Written as an exegetical paper, this is a simple overview of the Sermon on the Mount that may help to inspire connections with the season after Epiphany preaching texts in Year A.
Sometimes referred to as the "Divorce Passage" of the Sermon on the Mount, this week we hear about Jesus' concern for how that community lives together in a way that will uplift everyone.
To describe why it’s difficult to know the true meaning, each of these metaphors on their own are awkward for different reasons. Salt doesn’t really lose its saltiness. A city on a mountain as a light is not very practical other than to be seen from far away. You don’t usually keep a lamp/light burning forever and it will need to be extinguished at some point. These few verses don’t fully function as parables. They are more proverbial. Ultimately, holding onto Matthean themes and Matthew’s narrative may be the best help for our understanding.
Both Matthew and Luke use the Beatitudes with a purpose and in aligning our preaching with their purpose, we can open a world of preaching opportunity. But if we preach on our preference and overly compare these two different Gospels, then we give permission to accept one and throw the other out, when in reality they are used for two entirely different purposes.
This is a transitional section in Matthew to get us to the Sermon on the Mount. And because of that, it can feel like there are a thousand things going on and none at all. But, I think if we pick one lane, there are some possibilities for really meaningful topics.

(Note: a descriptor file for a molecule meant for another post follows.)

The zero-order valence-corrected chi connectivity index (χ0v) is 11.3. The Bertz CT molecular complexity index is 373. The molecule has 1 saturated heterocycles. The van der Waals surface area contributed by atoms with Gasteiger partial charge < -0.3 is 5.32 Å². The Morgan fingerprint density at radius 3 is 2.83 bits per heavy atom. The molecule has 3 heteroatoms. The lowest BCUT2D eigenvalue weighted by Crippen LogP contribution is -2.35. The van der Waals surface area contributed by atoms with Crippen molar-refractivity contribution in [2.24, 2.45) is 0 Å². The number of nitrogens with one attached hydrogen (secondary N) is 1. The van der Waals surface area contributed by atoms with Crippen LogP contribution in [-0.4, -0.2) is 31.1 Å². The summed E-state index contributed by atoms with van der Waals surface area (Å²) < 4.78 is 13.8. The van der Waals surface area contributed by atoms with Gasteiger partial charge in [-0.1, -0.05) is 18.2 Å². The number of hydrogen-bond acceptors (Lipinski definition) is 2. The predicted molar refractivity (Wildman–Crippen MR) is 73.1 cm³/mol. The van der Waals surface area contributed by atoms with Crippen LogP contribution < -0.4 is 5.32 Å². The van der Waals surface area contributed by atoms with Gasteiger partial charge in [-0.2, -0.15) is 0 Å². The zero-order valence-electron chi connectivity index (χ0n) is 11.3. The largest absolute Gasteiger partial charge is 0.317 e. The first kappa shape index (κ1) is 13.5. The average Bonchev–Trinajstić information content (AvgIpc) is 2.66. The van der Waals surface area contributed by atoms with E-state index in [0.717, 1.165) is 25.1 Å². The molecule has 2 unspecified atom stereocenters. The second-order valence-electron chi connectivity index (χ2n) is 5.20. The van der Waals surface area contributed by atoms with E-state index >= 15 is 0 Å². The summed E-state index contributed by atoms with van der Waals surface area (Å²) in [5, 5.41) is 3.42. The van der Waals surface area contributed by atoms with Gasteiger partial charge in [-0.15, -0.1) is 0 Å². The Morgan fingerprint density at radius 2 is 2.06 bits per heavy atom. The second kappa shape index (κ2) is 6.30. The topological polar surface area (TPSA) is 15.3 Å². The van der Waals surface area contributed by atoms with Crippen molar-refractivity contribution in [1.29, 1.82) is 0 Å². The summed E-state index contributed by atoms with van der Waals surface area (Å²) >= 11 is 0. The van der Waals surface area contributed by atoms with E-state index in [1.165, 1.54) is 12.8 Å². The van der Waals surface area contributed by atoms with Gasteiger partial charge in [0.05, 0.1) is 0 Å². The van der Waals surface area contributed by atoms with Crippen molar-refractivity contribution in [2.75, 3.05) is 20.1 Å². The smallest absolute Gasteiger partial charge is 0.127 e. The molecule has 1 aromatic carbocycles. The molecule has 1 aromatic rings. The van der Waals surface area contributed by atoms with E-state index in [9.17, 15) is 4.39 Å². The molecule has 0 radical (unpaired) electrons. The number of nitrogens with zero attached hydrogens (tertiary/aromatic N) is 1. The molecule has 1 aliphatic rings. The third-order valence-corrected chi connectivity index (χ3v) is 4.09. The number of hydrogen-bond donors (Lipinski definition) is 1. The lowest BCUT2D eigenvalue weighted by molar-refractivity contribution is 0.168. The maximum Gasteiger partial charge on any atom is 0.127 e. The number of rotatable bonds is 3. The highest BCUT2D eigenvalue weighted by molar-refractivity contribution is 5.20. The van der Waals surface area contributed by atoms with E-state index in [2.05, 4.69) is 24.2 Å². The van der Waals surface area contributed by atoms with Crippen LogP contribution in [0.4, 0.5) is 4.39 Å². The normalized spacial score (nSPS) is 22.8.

What the 12-step program tells us, what our readings today tell us, what the season of Advent reminds us, is that the world is always going to try and speed us up and move us toward rapid action. But when that happens, when things are getting chaotic and confusing, we are reminded time and time again to take it one day at a time.
Here in John’s account, there is beautiful room to tell a story of “being known.” After we get the long prologue of John, we the reader should have little doubt as to who Jesus is: the Word, the light, the Messiah. But even though we have this beautiful poetic prologue, this opening scene with John the Baptist immediately has a profound intimacy.
For centuries the question of “Why was Jesus baptized?” has been asked by theologians. John’s was a baptism of repentance for the forgiveness of sins. So why was Jesus baptized since he did not need repentance? How does it connect with our baptism?
Everything in you may be begging you to preach on the “name of Jesus” (Luke 2:15-21) this Sunday rather than the “slaughter of the Holy Innocents” in Matthew’s text. But I implore you to consider preaching this Matthean text.
Matthew and John are essential Gospels for our Triune Christology. Obviously, John 1 helps us with the Word in the beginning. But Matthew helps as well with the introduction of the prophecy of Isaiah (7:14), “‘and they shall name him Emmanuel,’ which means, ‘God is with us.’”